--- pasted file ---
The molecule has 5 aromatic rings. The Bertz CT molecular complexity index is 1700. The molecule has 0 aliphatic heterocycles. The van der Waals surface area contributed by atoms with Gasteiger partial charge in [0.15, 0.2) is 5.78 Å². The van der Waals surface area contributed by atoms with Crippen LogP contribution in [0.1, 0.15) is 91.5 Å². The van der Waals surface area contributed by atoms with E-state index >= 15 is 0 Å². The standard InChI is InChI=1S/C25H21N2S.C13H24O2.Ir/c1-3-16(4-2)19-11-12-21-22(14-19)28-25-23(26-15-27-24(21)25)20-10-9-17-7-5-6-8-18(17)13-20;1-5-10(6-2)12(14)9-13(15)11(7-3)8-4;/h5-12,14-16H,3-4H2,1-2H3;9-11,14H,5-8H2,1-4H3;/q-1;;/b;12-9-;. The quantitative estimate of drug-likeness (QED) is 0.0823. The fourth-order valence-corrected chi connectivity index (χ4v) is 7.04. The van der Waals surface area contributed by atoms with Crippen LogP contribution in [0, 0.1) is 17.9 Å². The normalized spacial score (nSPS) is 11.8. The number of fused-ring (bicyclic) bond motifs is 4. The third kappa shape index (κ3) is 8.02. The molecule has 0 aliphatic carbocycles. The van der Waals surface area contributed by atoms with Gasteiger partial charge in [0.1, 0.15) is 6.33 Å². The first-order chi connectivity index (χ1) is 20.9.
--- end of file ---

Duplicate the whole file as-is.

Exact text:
The molecule has 5 aromatic rings. The Bertz CT molecular complexity index is 1700. The molecule has 0 aliphatic heterocycles. The van der Waals surface area contributed by atoms with Gasteiger partial charge in [0.15, 0.2) is 5.78 Å². The van der Waals surface area contributed by atoms with Crippen LogP contribution in [0.1, 0.15) is 91.5 Å². The van der Waals surface area contributed by atoms with E-state index >= 15 is 0 Å². The standard InChI is InChI=1S/C25H21N2S.C13H24O2.Ir/c1-3-16(4-2)19-11-12-21-22(14-19)28-25-23(26-15-27-24(21)25)20-10-9-17-7-5-6-8-18(17)13-20;1-5-10(6-2)12(14)9-13(15)11(7-3)8-4;/h5-12,14-16H,3-4H2,1-2H3;9-11,14H,5-8H2,1-4H3;/q-1;;/b;12-9-;. The quantitative estimate of drug-likeness (QED) is 0.0823. The fourth-order valence-corrected chi connectivity index (χ4v) is 7.04. The van der Waals surface area contributed by atoms with Crippen LogP contribution in [0, 0.1) is 17.9 Å². The normalized spacial score (nSPS) is 11.8. The number of fused-ring (bicyclic) bond motifs is 4. The third kappa shape index (κ3) is 8.02. The molecule has 0 aliphatic carbocycles. The van der Waals surface area contributed by atoms with Gasteiger partial charge in [0.1, 0.15) is 6.33 Å². The first-order chi connectivity index (χ1) is 20.9.